We know what is right knowledge and the individual percipient. The relationship between the Knower and the Known is the crux of the whole matter of perceptional psychology. We do not know which influences what, whether the subject influences the object or it is the other way round. In fact, there is no question of one influencing the other, or one standing below or above the other; they are on a par one with the other, because one flows into the other, and the one is impossible without the other. The subject cannot be without the object, and vice versa, because the subject and the object, purusha and prakriti, are the two arms of one uniform Omnipresence. God works through two hands, as it were, the purusha and prakriti of the Samkhya philosophy. And the subject and the object we are speaking of, consciousness and matter, are not two different things, they are the two modes of one seamless being.
Here the Bhagavadgita is going head and shoulders above the dualistic philosophy of Samkhya dogmatism. The purusha, which is pure impersonal consciousness, featureless transparency, works, or rather appears to work, through the medium of prakriti which is constituted of the three gunas, or properties, known as sattva, rajas and tamas. Now, again, we are to mention something about this in the Fourteenth Chapter, which is devoted entirely to a discussion of the nature of these gunas, the strands of prakriti, the Field of action.
Pure equilibrium, harmony, luminosity, are the characteristics of sattva; distraction, activity, dissipation, division are the characteristics of rajas; inertia, stability, fixity, lethargy, sleepiness, are the characteristics of tamas. The individual is a component of all these qualities, sattva, rajas and tamas. We are not free from them at any time. Sometimes the one preponderates; and at other times the other. We pass through various moods in our lives, sometimes dejected and melancholy are we, sometimes we are spirited and active and run about, and sometimes we are sublime and sober and enlightened in our outlook. But we do not maintain this attitude throughout the day and night, inasmuch as, like the spokes of a wheel that moves, which go up and down with the motion of the wheel, the properties of prakriti do not maintain a single position always. They move with the evolutionary process of the cosmos and, with this evolutionary process, we are also dragged as contents of this vast universe. Hence it is that we are not in any particular mood at all times.
In the progression of the soul in its aspiration and travel to the Supreme Being, it has to transcend the lower for the sake of the higher. It may appear, for all practical purposes, that we have to rise from tamas to rajas, and from rajas to sattva, though this is not a mathematical movement or a travel along a beaten track. There is a commingling of qualities, and we are not always, entirely, in one state alone. We are not hundred percent tamasika, hundred percent rajasika or hundred percent sattvika ; all these things are present in us always. Yet, there is a tentative need to apply ourselves for the purpose of a routine of practice, which takes the shape of self-transcendence from tamas to rajas, and from rajas to sattva.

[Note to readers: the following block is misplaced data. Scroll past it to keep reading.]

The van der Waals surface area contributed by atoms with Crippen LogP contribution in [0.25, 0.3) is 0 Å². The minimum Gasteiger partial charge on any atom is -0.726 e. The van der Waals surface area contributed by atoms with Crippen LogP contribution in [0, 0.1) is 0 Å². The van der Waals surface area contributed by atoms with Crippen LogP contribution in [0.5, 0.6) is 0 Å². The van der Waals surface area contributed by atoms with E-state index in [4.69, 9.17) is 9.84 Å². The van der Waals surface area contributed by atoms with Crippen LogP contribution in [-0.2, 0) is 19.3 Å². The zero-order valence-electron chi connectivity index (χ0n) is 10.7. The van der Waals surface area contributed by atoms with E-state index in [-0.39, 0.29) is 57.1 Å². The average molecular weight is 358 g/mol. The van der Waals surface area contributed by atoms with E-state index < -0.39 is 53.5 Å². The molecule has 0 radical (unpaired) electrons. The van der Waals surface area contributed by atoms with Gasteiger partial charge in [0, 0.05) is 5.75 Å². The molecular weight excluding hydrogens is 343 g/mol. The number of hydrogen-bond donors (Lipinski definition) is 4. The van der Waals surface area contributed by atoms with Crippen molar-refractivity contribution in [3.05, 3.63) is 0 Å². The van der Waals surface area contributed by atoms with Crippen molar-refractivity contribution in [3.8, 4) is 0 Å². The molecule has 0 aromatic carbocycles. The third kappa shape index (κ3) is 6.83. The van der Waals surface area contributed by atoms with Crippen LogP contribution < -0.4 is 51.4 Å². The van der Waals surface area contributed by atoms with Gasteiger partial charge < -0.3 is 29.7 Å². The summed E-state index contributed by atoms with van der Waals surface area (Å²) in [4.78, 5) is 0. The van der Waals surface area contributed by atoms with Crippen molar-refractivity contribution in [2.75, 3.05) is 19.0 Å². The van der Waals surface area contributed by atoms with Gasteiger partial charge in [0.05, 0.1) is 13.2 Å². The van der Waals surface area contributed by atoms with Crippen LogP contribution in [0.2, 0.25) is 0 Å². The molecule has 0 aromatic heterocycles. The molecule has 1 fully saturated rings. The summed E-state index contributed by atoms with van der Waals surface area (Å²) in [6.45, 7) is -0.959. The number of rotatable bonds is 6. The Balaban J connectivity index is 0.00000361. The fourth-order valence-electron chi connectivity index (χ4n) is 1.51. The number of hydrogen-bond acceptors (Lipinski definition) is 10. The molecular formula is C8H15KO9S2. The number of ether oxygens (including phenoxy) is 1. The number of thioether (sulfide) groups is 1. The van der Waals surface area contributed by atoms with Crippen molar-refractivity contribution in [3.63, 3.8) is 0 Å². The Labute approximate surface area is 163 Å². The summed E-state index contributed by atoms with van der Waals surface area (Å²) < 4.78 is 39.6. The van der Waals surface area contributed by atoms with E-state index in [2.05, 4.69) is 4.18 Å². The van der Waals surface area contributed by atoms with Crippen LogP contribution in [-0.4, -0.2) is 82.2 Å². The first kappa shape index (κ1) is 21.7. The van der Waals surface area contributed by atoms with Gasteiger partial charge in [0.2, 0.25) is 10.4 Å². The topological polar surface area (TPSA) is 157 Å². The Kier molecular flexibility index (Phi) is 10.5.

Those who are tamasika preponderatingly are lethargic, stupid, idiotic, incapable of thinking properly, and sleepy, gluttonous, etc. Those who are rajasika are restless, passionate, full of desires, run about here and there, never finding peace in themselves, and not having a moment of rest. Those who are sattvika are the people of knowledge, sedate in behaviour, calm and judicious in judgement, and these are the aspirants who are religious and spiritual.
People who pass away from this world at the time of the preponderance of one quality or other have a corresponding experience after death. Those who die when the quality of sattva preponderates go to the higher regions, the realm of angels, paradise, Svarga-loka, as we call it. Those who are rajasika, if they die in that condition, come back to the mortal world of restless activity. Tamas drags one down to the nether regions, to the lower realms of suffering and unconsciousness.
These gunas are rotating and revolving perpetually like a wheel, and they never rest in themselves in a state of harmony at any time. The whole universe is constituted of these gunas, the substance of prakriti; inside and outside only these are present. These are the building bricks of the cosmos. And one who is able to visualise, unattached, the presence of these characters of prakriti, who cognises the fact that the whole world is a drama played by these properties, who remains as a witness of this entire play enacted in the arena of experience by the gunas—such a person who stands above them, unaffected, who has transcended the gunas, who has gone above the operations of prakriti, is the one that is fit to enter into the bosom of Brahman, the Absolute.